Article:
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Combating late payment in business dealings

Combating late payment in business dealings


Directive 2011/7/EU – combating late payment in commercial transactions



  • It aims to protect businesses, particularly small- and medium-sized enterprises (SMEs), from late payments* in commercial transactions* by ensuring invoices are paid on time.
  • It sets out timetables within which bills must be settled and provides for financial penalties if these are not respected.


  • Businesses must pay invoices within a maximum of 60 days, unless otherwise expressly agreed in the contract and provided that the terms are not grossly unfair to the creditor.
  • Public authorities must pay for the goods and services they buy within 30 days. In exceptional circumstances, the deadline may be extended to 60 days, for example in the healthcare sector or for specific industrial or commercial activities.
  • Creditors who have fulfilled their legal and contractual obligations and who have not been paid within the time limits specified, are entitled to interest and compensation on the late payment.
  • The interest to be paid shall be at least 8 percentage points above the reference rate applied by the European Central Bank. The European Commission makes the applicable rates available online. In practice, they come to 8-10 % in most EU countries.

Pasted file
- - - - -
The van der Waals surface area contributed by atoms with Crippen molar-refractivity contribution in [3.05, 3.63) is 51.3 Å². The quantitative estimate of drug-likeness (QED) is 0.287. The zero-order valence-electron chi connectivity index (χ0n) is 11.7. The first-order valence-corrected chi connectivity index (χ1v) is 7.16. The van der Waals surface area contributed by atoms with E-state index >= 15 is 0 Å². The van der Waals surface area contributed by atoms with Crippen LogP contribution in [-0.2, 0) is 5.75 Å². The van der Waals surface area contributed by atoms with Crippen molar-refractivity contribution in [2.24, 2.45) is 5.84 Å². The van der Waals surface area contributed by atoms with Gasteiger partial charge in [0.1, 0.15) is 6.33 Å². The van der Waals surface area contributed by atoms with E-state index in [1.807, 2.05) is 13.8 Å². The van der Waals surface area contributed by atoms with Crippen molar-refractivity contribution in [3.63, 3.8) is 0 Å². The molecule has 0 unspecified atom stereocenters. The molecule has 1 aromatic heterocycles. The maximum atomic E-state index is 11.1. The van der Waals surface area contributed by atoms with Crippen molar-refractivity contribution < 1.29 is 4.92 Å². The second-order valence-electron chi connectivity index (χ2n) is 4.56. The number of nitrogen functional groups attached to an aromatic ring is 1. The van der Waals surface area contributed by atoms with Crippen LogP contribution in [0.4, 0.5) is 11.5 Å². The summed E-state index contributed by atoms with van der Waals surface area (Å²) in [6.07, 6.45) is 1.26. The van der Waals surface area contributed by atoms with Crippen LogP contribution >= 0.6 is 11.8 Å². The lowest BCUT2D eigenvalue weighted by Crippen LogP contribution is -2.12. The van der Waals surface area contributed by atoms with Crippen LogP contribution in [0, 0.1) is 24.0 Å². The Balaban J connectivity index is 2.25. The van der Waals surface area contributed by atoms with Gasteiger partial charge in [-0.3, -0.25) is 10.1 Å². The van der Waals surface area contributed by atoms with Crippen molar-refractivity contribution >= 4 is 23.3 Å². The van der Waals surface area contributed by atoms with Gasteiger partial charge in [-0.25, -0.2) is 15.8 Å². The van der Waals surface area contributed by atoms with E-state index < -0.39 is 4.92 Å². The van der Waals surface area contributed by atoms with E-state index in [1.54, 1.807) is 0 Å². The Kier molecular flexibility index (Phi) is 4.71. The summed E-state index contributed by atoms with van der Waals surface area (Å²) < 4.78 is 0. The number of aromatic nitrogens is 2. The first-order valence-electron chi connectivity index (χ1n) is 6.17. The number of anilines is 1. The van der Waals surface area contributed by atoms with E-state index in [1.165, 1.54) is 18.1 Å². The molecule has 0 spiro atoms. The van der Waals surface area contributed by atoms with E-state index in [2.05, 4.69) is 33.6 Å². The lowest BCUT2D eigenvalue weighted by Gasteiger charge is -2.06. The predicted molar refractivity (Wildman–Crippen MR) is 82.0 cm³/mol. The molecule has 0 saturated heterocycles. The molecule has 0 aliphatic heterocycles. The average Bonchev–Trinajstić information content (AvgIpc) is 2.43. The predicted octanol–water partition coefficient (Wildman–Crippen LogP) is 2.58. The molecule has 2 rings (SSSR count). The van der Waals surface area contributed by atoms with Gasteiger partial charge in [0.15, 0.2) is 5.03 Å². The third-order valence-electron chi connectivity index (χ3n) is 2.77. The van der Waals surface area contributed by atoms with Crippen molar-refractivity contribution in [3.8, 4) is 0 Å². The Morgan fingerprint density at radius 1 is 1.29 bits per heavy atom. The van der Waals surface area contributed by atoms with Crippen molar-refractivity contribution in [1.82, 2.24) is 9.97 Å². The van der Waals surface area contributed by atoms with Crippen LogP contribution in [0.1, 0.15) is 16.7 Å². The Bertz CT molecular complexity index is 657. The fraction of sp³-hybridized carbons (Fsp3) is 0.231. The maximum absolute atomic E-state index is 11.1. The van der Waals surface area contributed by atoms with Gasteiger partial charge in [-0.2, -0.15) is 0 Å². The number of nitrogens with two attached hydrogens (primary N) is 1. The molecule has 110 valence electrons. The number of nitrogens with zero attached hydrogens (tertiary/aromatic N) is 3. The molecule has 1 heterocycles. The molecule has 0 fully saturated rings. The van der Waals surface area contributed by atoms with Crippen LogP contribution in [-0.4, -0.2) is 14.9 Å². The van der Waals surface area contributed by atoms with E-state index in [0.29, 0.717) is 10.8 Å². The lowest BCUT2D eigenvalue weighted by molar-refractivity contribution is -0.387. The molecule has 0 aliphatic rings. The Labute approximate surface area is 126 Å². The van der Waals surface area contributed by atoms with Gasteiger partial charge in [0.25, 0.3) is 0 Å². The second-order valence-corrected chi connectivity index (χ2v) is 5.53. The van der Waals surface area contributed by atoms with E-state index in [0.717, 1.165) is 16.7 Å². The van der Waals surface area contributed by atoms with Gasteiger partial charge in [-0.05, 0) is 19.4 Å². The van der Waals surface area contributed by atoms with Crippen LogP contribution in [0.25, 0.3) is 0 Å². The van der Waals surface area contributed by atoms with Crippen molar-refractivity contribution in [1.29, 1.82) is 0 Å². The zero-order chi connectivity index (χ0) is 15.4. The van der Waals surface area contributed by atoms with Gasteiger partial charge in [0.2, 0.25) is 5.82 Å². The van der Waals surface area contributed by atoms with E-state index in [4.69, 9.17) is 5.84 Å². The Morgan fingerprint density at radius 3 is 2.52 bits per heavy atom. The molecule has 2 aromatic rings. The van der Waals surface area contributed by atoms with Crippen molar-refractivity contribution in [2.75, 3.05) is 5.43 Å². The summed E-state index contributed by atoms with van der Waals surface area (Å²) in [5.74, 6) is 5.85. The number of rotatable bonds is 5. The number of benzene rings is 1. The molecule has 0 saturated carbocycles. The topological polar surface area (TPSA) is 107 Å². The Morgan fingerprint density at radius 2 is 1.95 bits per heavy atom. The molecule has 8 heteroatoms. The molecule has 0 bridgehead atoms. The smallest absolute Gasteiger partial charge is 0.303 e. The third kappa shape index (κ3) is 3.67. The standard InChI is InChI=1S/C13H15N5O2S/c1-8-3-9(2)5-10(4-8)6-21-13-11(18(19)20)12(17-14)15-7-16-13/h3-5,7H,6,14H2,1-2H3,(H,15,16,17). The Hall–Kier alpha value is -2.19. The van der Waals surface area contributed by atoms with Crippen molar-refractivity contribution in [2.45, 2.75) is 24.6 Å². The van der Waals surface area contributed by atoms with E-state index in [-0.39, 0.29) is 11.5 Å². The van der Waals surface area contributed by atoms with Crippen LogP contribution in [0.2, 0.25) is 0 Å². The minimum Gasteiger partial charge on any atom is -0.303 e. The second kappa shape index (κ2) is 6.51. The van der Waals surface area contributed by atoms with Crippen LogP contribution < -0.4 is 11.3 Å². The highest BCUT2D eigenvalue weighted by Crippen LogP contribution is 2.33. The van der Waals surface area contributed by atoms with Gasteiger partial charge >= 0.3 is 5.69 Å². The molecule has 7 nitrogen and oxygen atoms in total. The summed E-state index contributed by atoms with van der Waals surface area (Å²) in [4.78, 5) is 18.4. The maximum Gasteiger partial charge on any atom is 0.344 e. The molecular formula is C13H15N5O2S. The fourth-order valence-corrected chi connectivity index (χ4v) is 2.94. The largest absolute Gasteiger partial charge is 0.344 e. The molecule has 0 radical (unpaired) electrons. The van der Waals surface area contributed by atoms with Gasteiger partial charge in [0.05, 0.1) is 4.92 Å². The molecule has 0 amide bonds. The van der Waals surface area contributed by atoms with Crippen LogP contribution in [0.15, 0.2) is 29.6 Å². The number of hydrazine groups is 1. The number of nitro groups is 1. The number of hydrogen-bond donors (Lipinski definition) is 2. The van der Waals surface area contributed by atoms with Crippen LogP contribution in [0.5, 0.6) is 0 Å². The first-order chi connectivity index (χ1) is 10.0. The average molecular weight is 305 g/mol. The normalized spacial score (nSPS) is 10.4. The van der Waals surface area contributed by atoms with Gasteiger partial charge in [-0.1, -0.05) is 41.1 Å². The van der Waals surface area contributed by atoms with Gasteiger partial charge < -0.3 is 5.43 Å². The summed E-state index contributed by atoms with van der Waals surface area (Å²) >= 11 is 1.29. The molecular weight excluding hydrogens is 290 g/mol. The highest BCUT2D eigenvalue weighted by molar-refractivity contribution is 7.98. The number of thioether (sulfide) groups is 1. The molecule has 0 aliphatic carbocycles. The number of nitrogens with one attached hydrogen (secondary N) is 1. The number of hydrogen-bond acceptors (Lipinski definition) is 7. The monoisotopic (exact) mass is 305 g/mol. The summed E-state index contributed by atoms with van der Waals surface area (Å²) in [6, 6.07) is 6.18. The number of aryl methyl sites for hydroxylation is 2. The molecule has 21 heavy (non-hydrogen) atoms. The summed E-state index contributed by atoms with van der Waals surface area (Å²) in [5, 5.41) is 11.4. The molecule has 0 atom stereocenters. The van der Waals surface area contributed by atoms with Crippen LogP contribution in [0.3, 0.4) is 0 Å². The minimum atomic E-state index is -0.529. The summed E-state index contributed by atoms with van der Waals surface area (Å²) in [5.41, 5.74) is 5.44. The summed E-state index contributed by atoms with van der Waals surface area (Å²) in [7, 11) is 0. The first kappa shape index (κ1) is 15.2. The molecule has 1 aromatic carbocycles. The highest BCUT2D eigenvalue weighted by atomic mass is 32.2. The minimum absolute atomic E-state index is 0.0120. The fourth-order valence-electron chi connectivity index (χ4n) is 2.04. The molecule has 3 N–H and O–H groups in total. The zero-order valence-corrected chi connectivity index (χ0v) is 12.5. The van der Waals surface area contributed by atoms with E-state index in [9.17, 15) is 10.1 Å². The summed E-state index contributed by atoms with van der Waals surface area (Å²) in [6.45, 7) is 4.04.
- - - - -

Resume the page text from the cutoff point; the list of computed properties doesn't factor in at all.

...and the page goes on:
• Creditors are entitled to a minimum fixed sum of €40 from debtors. In addition, they are entitled to compensation for any other reasonable costs incurred to recover the debt, such as legal expenses or employing a debt collecting agency.
  • Creditors are entitled to interest from the day following payment due date.
  • Where a contract does not specify the date for payment, a creditor is entitled to interest 30 days after the invoice is received, or, if the date the invoice arrived is unclear, the same period after the goods or services have been provided.
  • National authorities must take measures to make the public aware of the remedies which exist for late payment.
  • By 16 March 2016, the Commission will present a report on the legislation's implementation.

Between October 2012 and November 2014, the Commission organised a late payment information campaign across the EU to make stakeholders aware of their rights and obligations.


It entered into force on 15 March 2011. EU countries had to incorporate it into their national law by 16 March 2013.


For more information, see Late Payment Directive on the European Commission’s website.


* Late payment: payment not made within the statutory or contractual period after the goods or services have been supplied.

* Commercial transactions: transactions between businesses or between them and public authorities involving payment for goods and services.


Directive 2011/7/EU of the European Parliament and of the Council of 16 February 2011 on combating late payment in commercial transactions (OJ L 48, 23.2.2011, pp. 1–10)

last update 11.02.2016